AREA CLOSURE – Desnethche (Spiritual Gathering Site)
AREA CLOSURE – Ts’akui Theda (Parry Falls)
Thaidene Nëné - “The Land of the Ancestors” in Dënesųłiné Yati – is an Indigenous Protected Area of more than 26 000 km2 in the Northwest Territories. At its core is Thaidene Nene National Park Reserve, Canada’s newest national park. Here is the place where the barrens and subarctic boreal forest converge on the shore of one of the world’s largest freshwater lakes in a stunning display of rugged, northern beauty.
Management of Thaidene Nene National Park Reserve is shared with the Indigenous governments who have a cultural connection to the landscape: Łutsël K’é Dene First Nation, Northwest Territory Métis Nation, Deninu Kųę First Nation, and Yellowknives Dene First Nation. This is a culturally rich and spiritually significant area, where the continued relationship between the land and Indigenous people highlights the importance of protected areas.
Thaidene Nene National Park Reserve
Reminder about Fishing Permits and Regulations
Hours of operation
Visitor information is available from 8:30 am to 4:30 pm
Nááts'ihch'oh National Park Reserve
In the headwaters of Tehjeh Deé (South Nahanni River) Nááts’įhch’oh National Park Reserve is a place where culture and nature are intertwined. Nááts’įhch’oh offers whitewater paddling and off-the-grid hiking in the Northwest Territories for experienced adventurers.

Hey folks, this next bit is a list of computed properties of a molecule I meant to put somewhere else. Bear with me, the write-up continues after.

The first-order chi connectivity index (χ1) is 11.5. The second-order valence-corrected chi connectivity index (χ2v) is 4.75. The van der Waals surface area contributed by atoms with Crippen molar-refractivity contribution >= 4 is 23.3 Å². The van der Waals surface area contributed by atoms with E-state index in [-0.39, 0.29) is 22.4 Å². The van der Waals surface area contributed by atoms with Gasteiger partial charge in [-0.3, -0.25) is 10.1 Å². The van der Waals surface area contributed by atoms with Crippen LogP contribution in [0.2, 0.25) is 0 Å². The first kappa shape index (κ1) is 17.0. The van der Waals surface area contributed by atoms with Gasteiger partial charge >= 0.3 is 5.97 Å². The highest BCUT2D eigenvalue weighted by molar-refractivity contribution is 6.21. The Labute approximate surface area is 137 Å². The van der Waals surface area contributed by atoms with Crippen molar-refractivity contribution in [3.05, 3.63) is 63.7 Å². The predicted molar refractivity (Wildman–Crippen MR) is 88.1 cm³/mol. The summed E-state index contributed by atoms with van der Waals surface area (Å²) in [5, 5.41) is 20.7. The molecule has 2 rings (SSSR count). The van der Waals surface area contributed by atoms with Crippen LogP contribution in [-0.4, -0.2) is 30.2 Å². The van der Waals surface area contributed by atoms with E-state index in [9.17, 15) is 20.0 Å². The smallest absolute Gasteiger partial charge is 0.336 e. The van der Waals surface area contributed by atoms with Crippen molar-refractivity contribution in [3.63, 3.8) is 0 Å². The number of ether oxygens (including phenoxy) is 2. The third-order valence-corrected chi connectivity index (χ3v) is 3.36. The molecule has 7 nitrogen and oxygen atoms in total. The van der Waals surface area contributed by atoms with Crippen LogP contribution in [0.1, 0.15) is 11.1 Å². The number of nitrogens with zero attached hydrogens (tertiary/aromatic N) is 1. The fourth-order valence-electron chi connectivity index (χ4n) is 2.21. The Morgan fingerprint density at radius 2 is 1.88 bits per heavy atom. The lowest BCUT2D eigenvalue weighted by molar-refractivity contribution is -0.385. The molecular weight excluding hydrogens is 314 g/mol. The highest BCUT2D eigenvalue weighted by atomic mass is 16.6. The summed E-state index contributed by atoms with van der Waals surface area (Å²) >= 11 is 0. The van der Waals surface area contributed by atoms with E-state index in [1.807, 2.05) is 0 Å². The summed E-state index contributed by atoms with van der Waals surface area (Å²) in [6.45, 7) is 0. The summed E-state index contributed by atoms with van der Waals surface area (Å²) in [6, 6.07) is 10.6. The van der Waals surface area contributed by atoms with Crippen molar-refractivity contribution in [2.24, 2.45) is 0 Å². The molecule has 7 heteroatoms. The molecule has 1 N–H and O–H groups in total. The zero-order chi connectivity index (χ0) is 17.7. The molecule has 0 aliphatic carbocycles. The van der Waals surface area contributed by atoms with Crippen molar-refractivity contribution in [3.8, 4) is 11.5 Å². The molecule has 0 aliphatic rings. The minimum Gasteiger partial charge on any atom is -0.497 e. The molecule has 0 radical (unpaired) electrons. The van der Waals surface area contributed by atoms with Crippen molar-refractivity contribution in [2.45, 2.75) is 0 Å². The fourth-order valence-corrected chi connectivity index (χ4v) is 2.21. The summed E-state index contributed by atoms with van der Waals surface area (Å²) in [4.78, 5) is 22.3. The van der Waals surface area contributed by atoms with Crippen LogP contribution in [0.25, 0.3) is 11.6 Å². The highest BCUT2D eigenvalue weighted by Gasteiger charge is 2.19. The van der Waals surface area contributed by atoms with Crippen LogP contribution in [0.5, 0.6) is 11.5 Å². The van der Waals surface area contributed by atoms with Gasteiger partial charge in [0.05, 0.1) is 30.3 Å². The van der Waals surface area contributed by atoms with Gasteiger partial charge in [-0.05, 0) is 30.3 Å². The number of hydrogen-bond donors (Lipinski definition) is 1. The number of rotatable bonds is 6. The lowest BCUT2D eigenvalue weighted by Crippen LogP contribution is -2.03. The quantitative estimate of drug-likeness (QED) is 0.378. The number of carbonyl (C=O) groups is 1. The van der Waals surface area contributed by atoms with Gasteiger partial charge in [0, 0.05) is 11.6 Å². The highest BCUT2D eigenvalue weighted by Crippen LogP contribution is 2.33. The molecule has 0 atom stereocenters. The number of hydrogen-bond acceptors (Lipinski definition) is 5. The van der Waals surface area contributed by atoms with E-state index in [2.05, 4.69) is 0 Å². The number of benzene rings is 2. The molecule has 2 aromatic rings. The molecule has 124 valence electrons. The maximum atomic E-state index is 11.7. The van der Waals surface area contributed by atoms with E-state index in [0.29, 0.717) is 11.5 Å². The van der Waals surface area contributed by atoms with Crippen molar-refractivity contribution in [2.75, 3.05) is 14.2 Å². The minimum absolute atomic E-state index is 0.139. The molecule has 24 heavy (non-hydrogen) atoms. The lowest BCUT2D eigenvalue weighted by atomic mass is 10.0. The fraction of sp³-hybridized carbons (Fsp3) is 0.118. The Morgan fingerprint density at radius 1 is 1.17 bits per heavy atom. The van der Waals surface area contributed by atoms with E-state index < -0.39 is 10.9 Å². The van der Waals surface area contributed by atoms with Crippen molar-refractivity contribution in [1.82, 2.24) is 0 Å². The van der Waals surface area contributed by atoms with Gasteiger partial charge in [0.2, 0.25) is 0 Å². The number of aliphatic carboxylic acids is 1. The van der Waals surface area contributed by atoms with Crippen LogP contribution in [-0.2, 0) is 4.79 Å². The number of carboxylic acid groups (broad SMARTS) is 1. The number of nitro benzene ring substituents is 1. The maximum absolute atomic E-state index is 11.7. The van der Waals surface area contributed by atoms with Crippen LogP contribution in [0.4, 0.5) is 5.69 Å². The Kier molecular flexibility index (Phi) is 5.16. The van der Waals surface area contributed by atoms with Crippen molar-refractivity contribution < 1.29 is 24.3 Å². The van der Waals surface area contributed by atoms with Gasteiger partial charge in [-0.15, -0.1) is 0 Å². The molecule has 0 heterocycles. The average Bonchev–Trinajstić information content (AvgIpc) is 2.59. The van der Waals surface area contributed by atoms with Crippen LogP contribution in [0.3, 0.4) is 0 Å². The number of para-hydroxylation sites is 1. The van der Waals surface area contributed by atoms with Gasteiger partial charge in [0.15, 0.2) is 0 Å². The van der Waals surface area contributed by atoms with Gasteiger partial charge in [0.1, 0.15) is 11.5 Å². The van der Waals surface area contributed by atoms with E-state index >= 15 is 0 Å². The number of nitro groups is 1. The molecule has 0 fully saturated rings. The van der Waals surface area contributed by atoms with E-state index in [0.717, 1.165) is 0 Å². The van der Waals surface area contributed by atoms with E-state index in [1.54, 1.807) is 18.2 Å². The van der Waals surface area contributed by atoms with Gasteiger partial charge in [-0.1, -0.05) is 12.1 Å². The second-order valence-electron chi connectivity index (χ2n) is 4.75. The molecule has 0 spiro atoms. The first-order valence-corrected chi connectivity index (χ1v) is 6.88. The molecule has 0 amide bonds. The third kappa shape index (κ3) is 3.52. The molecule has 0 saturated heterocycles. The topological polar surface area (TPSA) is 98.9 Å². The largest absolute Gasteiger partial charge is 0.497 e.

Nahanni National Park Reserve
Remote granite pinnacles lure top alpinists, wilderness river tripping opportunities attract paddlers, interpreters share cultural and natural history with river trippers, campers and day flight visitors.
Wood Buffalo National Park
Wood Buffalo National Park is our country's largest national park and one of the largest in the world. It protects an outstanding and representative example of Canada's Northern Boreal Plains.
Saoyú-ʔehdacho National Historic Site
Saoyú-Ɂehdacho National Historic Site celebrates the traditional lifestyles of the Sahtúgot’įnę – “the people of the Sahtú.” Visitors to Canada’s largest National Historic Site learn about the teaching, healing and spiritual places as conveyed through oral history.